Sam Carpenter



In 1984, Sam founded Centratel, the number one commercial telephone answering service in the nation, located in Bend, Ore. With a background in engineering and publishing, he is a telephone answering service industry consultant, writer and speaker, and has served as president of several regional and national answering service organizations.

Sam is author of the book Work the System: The Simple Mechanics of Making More and Working Less, published by North Sister Publishing, Inc. in April 2008. He also founded and directs Kashmir Family Aid, a 501C3 non-profit that aids surviving school children of the Northern Pakistan and Azad Kashmir earthquake of October 8, 2005.

Originally from upstate New York, and an Oregonian since 1975, he is married to Linda Carpenter. He has a daughter and two grandchildren. He and Linda are also in the process of launching an Internet business that promotes communication between absent adults and their children and grand children. Outside interests include climbing/mountaineering, skiing, cycling, reading, traveling and writing.

Latest posts by Sam Carpenter (see all)

It seems logical the manager’s total efforts should be focused on the product or service itself; that all energy be directed to the work that must be done, the customers who must be found, and the money that must be made.

And this is the problem! Focus entirely on these tasks without an overall strategy of system-improvement, and dysfunction is imminent. Failure to adopt an outside-and-slightly-elevated perspective is the primary reason only one business out of 100 will survive 15 years.

Here’s good news: The bulk of those one percent survivors are doing very well indeed. Albeit morbid, here’s more good news for you: The vast majority of your new competitors are doomed.

Understand what large successful businesses have in common: The leader is not producing the product or service. He or she is holding court, observing and adjusting the systems that produce and sell the product or service. To accomplish this, the leader insists management documents goals, methodology, and procedures—and ensures employees follow this documentation exactly.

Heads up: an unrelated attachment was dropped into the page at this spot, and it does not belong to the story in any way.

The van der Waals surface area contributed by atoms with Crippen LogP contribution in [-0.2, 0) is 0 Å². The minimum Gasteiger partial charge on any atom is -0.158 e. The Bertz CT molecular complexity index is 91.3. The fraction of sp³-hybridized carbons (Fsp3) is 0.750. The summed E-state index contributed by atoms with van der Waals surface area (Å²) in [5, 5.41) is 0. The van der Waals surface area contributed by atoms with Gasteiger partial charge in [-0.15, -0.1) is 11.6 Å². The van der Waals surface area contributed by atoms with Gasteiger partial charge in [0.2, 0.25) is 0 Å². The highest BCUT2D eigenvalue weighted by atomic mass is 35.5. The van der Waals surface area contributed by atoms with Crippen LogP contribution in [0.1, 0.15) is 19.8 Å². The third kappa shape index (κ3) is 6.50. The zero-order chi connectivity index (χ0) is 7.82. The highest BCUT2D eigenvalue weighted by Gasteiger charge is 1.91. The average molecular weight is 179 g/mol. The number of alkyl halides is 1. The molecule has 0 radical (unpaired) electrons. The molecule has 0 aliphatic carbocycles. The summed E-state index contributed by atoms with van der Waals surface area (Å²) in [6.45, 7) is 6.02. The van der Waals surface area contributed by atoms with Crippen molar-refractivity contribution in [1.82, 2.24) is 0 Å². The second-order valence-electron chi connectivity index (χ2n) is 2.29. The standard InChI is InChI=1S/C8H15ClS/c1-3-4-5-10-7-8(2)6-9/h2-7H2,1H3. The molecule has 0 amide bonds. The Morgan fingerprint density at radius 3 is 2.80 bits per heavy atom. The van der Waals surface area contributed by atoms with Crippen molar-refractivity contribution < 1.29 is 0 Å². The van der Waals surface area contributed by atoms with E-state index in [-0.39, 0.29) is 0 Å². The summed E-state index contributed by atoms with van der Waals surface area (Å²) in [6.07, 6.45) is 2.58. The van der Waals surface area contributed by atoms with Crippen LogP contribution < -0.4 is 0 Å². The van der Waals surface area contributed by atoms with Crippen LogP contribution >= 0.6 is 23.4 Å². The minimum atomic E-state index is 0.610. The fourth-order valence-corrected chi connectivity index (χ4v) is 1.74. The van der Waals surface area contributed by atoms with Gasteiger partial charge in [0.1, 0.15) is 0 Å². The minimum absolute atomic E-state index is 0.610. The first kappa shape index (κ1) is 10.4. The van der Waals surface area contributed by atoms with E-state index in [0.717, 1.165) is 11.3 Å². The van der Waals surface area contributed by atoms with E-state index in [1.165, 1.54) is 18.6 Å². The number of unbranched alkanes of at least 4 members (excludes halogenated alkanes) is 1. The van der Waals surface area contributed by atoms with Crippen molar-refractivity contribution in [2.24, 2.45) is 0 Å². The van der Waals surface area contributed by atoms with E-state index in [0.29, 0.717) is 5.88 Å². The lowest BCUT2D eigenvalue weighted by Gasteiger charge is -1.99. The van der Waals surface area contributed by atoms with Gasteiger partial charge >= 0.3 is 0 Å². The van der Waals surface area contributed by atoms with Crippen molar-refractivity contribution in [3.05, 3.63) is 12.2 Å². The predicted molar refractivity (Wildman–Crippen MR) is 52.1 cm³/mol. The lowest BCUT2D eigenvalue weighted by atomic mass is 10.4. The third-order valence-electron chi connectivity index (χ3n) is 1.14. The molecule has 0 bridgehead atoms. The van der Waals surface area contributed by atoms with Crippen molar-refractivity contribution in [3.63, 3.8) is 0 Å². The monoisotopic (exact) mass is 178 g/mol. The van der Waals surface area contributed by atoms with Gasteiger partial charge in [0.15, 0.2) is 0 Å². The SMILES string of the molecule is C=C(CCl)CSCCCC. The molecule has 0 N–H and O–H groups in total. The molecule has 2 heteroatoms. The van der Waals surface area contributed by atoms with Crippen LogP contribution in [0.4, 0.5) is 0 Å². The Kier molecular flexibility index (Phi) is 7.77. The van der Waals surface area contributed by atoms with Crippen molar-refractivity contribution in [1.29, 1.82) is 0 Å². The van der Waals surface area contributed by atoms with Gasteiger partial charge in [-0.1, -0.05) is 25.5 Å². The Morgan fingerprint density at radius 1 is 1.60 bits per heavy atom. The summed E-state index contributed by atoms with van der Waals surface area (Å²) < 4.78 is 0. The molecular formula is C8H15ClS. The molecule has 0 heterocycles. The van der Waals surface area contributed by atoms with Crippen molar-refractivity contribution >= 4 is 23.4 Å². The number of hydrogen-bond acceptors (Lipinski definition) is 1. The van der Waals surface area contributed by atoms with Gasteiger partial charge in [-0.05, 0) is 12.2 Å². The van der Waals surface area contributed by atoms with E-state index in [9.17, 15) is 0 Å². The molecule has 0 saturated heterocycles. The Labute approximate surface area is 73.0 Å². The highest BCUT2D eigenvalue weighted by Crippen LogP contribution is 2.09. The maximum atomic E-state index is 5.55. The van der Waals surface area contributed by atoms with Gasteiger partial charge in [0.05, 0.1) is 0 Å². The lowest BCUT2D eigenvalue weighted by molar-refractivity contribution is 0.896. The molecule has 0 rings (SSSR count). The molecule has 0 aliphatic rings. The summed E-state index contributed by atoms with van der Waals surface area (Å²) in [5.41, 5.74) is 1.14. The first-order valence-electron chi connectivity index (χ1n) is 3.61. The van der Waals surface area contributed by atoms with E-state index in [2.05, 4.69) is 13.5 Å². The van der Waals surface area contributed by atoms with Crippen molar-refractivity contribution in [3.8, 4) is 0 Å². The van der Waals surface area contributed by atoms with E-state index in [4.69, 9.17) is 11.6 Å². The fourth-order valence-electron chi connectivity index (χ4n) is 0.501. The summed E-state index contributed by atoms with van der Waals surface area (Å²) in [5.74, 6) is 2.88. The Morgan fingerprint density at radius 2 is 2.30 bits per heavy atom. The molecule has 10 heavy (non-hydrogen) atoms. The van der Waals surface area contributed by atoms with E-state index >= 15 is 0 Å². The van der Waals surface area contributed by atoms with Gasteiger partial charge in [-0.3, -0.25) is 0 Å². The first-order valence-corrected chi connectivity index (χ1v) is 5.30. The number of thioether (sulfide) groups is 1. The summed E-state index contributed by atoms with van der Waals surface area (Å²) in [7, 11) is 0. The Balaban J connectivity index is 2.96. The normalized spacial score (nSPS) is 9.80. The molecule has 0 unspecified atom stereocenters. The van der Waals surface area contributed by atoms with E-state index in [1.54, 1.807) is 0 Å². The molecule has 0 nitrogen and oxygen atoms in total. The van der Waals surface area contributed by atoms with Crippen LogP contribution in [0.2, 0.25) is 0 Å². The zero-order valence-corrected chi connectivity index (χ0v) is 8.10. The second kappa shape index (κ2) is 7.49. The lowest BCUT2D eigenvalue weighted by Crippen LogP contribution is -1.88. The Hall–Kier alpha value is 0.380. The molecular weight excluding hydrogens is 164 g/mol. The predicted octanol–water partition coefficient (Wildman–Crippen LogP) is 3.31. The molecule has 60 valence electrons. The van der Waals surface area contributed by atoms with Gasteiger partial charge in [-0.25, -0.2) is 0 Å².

By doing things this way—by providing extraordinary systems and then inspiring everyone to abide by those systems—leadership can employ real people, people who don’t have super powers.

The CEO’s job is not only to create foundational systems that are forthright and sensible, but also to hire managers who see the vision and understand it is their responsibility to oversee sub-systems in the same logical and well-explained way. If you wish to operate a successful business that will have intrinsic value, should your role be any different?

Large successful businesses don’t have documented systems because they are large; they are large because they have documented systems! This is an absolute key point, one that is obvious once the systems-thinking epiphany strikes home.

Learn how to “work the systems” in your own business or department, turn hard work into smart work, and break free of long workweeks and meager pay by registering for a free teleseminar Thursday, August 28, on “Potent Strategies to Auto-Pilot Your Business or Department.” Click here to learn more and register for the free call: www.workthesystem.com/signup

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